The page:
If there are bacon lovers in your family, you may want to limit their intake of fatty, cured meats of this kind to less than four portions each week, especially if they have asthma. That’s because recent findings, published in the journal Thorax, show that nitrite, a preservative found in processed meats, may also aggravate the airways of many people with lung problems and make it harder for them to breathe, the BBC reports.
Asthma is a chronic health condition that inflames, narrows and swells the airways and causes the body to produce excess mucus. Individuals with this illness suffer from wheezing, chest tightness, coughing, shortness of breath and, sometimes, life-threatening asthma attacks. In the United States, more than 25 million people are known to have asthma, which can be prompted by exercise, allergies, environmental pollutants, obesity, stress and many other triggers.
For the study, researchers interviewed nearly 1,000 French people who participated in a survey about food and health from 2003 to 2013. Almost half of these individuals had asthma; the other half, used as a control group, had no history of the condition. Specifically, scientists asked those in the study about their experiences with asthma symptoms, including breathlessness, wheezing and tightness in the chest, as well as their intake each week of cured meats. (Researchers defined one portion as two slices of ham, one sausage or two slices of salami.)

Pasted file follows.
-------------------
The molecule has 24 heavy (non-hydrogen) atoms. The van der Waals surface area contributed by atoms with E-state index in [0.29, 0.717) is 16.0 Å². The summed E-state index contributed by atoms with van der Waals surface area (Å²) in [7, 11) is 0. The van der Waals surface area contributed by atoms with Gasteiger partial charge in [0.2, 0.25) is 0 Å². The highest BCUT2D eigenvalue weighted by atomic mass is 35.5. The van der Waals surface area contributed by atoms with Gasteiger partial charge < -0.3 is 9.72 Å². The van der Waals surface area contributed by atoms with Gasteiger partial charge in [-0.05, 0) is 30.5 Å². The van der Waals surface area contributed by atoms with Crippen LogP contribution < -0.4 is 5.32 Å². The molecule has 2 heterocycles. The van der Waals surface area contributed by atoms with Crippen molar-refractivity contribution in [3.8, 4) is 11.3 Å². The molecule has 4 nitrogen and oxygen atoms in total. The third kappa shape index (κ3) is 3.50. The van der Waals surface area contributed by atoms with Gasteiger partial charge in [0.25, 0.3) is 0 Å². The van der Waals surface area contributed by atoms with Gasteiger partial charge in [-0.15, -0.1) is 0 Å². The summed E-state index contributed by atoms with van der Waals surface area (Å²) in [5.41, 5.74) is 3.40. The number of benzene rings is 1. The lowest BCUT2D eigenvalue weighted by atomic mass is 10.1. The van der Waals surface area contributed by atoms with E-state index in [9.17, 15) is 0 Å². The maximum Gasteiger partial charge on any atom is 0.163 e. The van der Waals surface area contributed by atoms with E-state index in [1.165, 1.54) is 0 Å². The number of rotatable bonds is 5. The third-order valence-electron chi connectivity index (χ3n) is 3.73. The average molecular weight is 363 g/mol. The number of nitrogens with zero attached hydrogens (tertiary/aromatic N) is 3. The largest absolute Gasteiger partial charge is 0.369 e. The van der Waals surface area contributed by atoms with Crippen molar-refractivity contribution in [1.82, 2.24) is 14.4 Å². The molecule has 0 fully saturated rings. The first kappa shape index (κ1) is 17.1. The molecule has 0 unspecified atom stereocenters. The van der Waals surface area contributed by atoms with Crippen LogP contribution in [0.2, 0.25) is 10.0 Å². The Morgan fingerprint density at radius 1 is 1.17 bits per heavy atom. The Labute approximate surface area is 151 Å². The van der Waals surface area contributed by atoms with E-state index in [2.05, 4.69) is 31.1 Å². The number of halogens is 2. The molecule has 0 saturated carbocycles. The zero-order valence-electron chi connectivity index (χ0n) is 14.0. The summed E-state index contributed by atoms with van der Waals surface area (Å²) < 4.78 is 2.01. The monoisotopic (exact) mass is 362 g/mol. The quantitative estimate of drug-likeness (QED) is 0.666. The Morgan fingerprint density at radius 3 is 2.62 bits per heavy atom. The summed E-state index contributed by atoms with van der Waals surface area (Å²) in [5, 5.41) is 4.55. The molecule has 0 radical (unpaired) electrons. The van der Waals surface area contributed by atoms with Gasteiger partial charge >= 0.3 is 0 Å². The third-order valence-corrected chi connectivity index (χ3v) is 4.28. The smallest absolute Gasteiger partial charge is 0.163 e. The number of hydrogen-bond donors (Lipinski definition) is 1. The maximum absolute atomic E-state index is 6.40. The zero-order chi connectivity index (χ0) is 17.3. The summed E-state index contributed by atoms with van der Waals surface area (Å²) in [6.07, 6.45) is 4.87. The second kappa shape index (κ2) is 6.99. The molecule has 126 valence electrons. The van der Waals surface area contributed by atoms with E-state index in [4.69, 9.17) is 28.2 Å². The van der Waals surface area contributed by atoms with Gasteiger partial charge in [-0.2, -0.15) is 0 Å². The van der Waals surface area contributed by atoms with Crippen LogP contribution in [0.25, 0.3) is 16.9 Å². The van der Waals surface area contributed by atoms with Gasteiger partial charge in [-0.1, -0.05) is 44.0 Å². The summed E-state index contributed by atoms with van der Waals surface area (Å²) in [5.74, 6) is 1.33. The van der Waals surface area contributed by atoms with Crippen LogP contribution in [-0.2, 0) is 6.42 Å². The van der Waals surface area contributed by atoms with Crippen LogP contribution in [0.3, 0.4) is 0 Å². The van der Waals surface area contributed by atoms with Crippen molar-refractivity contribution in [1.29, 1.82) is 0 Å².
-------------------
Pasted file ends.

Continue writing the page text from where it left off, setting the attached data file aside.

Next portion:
After controlling for factors that could make asthma symptoms worse, such as obesity, researchers found that people with asthma who said they consumed more than four portions of cured meat in a week experienced the largest deterioration in their asthma symptoms by the end of the study compared with those who ate little or no processed meats.
But study authors stressed that the findings merely established a correlation—not a direct link—between the two and that much more research is needed to solidify the hypothesis.
“Although certain foods can be triggers for allergies in some people, there is no specific dietary advice to manage asthma symptoms generally,” wrote Erika Kennington, PhD, head of research at Asthma UK, in a comment on the study. “For most people with asthma, healthy eating advice is exactly the same as it is for everyone else: follow a balanced diet that includes plenty of fish and unprocessed foods low in sugar, salt and saturated fat.”
Previous studies linked eating processed meats with an increased risk of cancer, so study authors suggested people eat no more than 70 grams (about three ounces) of red and processed meat each day for good health, no matter their asthma history.
Click here to learn more about how eating processed meats can endanger your health.